Paradox Child was not what I had planned to write, as right up to the night before I started I was going to write in a completely different genre. Paradox Child is about a girl who is a dreamer, as I am and set in the 1980s and is heavily influenced by the Pitt Rivers Museum in Oxford, where I work. I think mostly as I had to carry on working while I wrote it and also because I was surrounded by the most amazing and magical objects that were in the museum daily.

But as you see I have no short stories! and may have gone slightly off the question of the subject ‘why I write,’ so in brief, I started writing purely because of Sarah’s passion for writing and her continued encouragement and support that she freely gave me. I continue because of the wonderful feedback I got from my readers. I know I have inspired others to write and I hope I will be able to have a more hands on inspiration for dyslexic and new writers in the future.

It only took one person’s view of writers to steer me onto the path of becoming a successful and well respected writer. So I am hoping that I can follow Sarah’s lead and change someone’s life for the better. Maybe if you’re reading this it could be you?

Fiona: When did you first consider yourself a writer?

Oh that is a good question, I am not sure when exactly. I always told people I am a painter first, then a writer. But now I really don’t paint much anymore.

I guess I have an allotment, and seem to do that even more than I paint now. I guess it must have been last November that I really started to think of myself a writer more than an artist.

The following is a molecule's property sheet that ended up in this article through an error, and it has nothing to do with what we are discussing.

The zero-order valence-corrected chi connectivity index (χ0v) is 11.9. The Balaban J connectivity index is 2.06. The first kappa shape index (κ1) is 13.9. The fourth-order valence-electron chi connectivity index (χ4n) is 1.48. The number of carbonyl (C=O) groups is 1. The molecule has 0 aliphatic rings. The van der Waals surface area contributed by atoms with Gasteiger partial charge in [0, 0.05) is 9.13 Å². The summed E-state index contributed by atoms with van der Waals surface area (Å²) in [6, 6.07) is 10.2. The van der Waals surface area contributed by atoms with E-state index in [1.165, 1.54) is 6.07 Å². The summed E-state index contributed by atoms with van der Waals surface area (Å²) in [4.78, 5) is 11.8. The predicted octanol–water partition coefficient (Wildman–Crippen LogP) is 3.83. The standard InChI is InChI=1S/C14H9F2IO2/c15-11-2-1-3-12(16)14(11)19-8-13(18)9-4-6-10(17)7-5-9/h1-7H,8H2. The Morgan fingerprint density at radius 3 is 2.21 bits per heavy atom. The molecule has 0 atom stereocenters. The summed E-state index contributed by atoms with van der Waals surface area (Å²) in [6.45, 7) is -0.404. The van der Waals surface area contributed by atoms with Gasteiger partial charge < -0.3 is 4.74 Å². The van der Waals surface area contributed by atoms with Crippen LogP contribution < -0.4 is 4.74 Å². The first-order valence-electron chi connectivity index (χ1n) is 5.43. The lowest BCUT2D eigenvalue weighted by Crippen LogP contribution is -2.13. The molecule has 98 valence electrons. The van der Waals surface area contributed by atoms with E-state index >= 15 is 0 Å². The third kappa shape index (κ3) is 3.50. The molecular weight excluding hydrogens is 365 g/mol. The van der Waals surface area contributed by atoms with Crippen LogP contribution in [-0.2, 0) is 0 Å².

Fiona: What inspired you to write your first book?

My daughter Emily helped me with this. I was going to write a horror story first. Right up to the night before I started that’s what it was going to be about. But then a series of events happened and, to cut a long story short, I had to come up with a new idea. Emily said, why don’t I write a children’s book, as she said I was always making up stories for her as a child on the spot and never wrote them down. So that’s what I did. Also as I had to work still the museum and its objects got worked into the stories.

Fiona: Do you have a specific writing style?

Yes, young adult and steampunk

Fiona: How did you come up with the title?
I ask Emily, and also I think of several titles and then I look them up on Amazon. And google them too. I kind of regret calling my second book Therianthropy.

As I can’t spell it!!

Fiona: Is there a message in your novel that you want readers to grasp?

Yes! Garden has a message of hope for people who may feel in a place in their life where hope seems to be past their grasp. I hope Garden gives hope, or at very lease makes people smile.

Fiona: How much of the book is realistic?

Oh golly, what good questions.